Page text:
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Monday, February 27, 2017

P.O.D. -- The Warriors EP, Volume 2


7/10

The Warriors EP, Volume 2 comes at a strange time in P.O.D.'s career, and in an interesting time in mine. P.O.D. were now two years removed from 2003's Payable on Death, which proved the band  could make post-Marcos Curiel music that didn't suck...Marcos Curiel being the band's (then) ex-guitarist. Of course, they hadn't really proved they could release an album post-Marcos Curiel that "sounded like P.O.D, " as the band's once very-present latin, punk, and reggae influences seemed marginalized on Payable on Death for a more generic rock sound. After Payable on Death, the band, since that album featuring ex-Living Sacrifice guitarist, Jason Truby, entered a period of writer's block, perhaps stemming from P.O.D. wondering just what they wanted to be. Whatever the case, P.O.D. didn't want their fans to go more than two years without new music, and released an EP to let those fans know just what they had been up to. Perhaps wanting those same fans to know the band hadn't forgotten their roots, they posited the EP as a sequel to their 1998 The Warriors EP from seven years earlier.
The Warriors EP, Volume 2 kicks off with "If It Wasn't for You." the song sees vocalist, Sonny Sandoval, go back to a rap-style delivery in the verses, but the chorus and the song's musicality hearken to more straight-forward rock. "Teachers" continues with this sound, though the vocals, outside of some screaming, are more traditional. However, it is a catchy song, even if it isn't particularly distinctive. "Ya Mama," reimagined on next year's LP, Testify, as "Sounds Like War," is the standout of this opening trio, featuring an aggressive rap in the verse, a soaring, yet ferocious chorus, and then an atmospheric bridge showcasing Truby's strengths as a guitarist. The bridge is further explored in the outro, as Truby gets to put his classical influences on display, albeit slightly amplified. The quiet-loud-dynamic here is excellent, a reminder of the more adventurous dynamics of Curiel's time in the band.
Speaking of Curiel...
"Why Wait," is a classic, upbeat reggae song. It doesn't quite have the soaring mysticism of Curiel's work, but it is a lovely song, nonetheless. P.O.D. keep this reggae feeling flowing with a cover of the classic Payola$ song, "Eyes of a Stranger." I love the original, but P.O.D. really make this song their own. Truby sounds like he is having a blast exploring these textures, and Sonny gives the vocals a passionate reinvention. The result is a dreamy, spaced out translation of the already hypnotic original.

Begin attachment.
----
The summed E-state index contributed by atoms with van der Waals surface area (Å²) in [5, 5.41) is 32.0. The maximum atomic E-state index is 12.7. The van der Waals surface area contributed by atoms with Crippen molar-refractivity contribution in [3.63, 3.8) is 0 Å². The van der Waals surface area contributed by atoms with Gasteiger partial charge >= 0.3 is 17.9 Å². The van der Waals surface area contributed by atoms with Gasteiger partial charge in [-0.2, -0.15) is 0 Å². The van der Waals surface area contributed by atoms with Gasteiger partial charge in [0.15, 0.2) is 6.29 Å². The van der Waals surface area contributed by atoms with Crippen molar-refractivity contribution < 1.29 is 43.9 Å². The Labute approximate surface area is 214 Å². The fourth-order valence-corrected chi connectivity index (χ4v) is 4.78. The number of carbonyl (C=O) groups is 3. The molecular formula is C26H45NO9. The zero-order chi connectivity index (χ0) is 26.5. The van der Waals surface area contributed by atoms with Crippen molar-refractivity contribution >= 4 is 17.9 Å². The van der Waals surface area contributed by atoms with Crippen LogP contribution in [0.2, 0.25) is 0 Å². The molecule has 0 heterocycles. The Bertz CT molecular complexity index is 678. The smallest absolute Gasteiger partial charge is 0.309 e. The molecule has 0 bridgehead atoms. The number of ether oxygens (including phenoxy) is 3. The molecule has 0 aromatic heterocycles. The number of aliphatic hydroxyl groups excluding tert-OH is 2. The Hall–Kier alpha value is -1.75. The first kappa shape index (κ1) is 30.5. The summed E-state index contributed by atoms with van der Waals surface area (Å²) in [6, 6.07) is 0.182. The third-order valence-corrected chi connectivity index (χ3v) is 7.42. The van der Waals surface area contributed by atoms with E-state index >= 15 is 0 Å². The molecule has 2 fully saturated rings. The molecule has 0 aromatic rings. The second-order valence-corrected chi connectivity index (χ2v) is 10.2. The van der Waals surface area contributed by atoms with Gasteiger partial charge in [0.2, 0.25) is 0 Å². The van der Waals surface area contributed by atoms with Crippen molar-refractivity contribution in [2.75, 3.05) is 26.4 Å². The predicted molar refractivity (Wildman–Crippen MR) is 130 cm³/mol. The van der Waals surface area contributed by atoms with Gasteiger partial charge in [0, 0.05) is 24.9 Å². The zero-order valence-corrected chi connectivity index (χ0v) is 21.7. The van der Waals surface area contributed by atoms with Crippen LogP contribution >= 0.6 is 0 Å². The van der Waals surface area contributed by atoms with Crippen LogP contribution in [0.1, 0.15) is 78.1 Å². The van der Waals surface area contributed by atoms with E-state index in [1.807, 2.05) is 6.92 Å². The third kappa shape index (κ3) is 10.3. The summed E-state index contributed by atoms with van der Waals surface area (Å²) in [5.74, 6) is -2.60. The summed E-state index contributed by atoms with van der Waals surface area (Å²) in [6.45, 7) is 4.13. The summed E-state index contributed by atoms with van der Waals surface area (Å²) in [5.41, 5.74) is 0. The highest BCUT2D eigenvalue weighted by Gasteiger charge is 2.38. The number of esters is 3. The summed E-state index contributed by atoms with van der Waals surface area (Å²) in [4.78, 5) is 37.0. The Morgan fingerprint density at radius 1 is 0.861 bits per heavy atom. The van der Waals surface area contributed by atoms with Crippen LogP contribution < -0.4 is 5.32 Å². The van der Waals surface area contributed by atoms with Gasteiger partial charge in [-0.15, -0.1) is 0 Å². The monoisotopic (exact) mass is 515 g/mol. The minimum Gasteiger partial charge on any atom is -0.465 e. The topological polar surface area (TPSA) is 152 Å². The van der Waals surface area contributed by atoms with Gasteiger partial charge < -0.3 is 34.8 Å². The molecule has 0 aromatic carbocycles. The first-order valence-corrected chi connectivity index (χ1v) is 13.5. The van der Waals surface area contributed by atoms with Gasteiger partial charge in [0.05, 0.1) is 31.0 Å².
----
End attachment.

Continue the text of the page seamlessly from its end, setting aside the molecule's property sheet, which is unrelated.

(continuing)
The EP ends with two solid live recordings from Cornerstone, of "Boom" and "Wildfire." "Boom" includes a very cool, sludgy metal intro the band had been playing exclusively live during that era (at least they did it when I saw them in '04).
By the end, it isn't clear what direction P.O.D. are heading after The Warriors EP, Volume 2, but it is clear that they aren't showing any signs of stopping. Also, I got a full-time job at the library (stayed for about the same time Truby stayed in this band), and got engaged and married (still going...) in a seven-month period. Strange times, indeed.

2005 Atlantic
1. If It Wasn't for You 3:40
2. Teachers (Palm Springs Demo) 4:28
3. Ya Mama (Palm Springs Demo) 3:10
4. Why Wait? 3:41
5. Eyes of a Stranger (originally written and performed by Payola$) 4:18
6. Boom (Live at Cornerstone) 5:14
7. Wildfire (Live at Cornerstone) 3:22

Friday, February 24, 2017

Rediscovering the Nintendo Gamecube

As far as inanimate objects go, there aren't many things I love more than video games. I'll never forget being woken up from a childhood nap early one afternoon by the bloops and bleeps of my father's Atari 2600. I knew as soon as I saw him taking out the colorful bricks of Breakout that I had found my thing. As the 2600 waned, I asked for a Nintendo, saved my money a few years later for a Super Nintendo, bought my cousin's recently released Nintendo 64 a few years after that. While I remained loyal to Nintendo, I vastly enjoyed Sega's output (I've got all their systems but the Saturn), and even enjoyed some Playstation. I waited in line on November 17th, 2001, til midnight at the Siegen Lane Wal-Mart, to buy the new Nintendo Gamecube on release night (I also went on a ten-mile hike and saw Monsters, Inc. in the theater earlier that day--it was an all-time great one!).
However, something strange happened to me during the George W Bush administration--for a short time, I fell out of love with video games.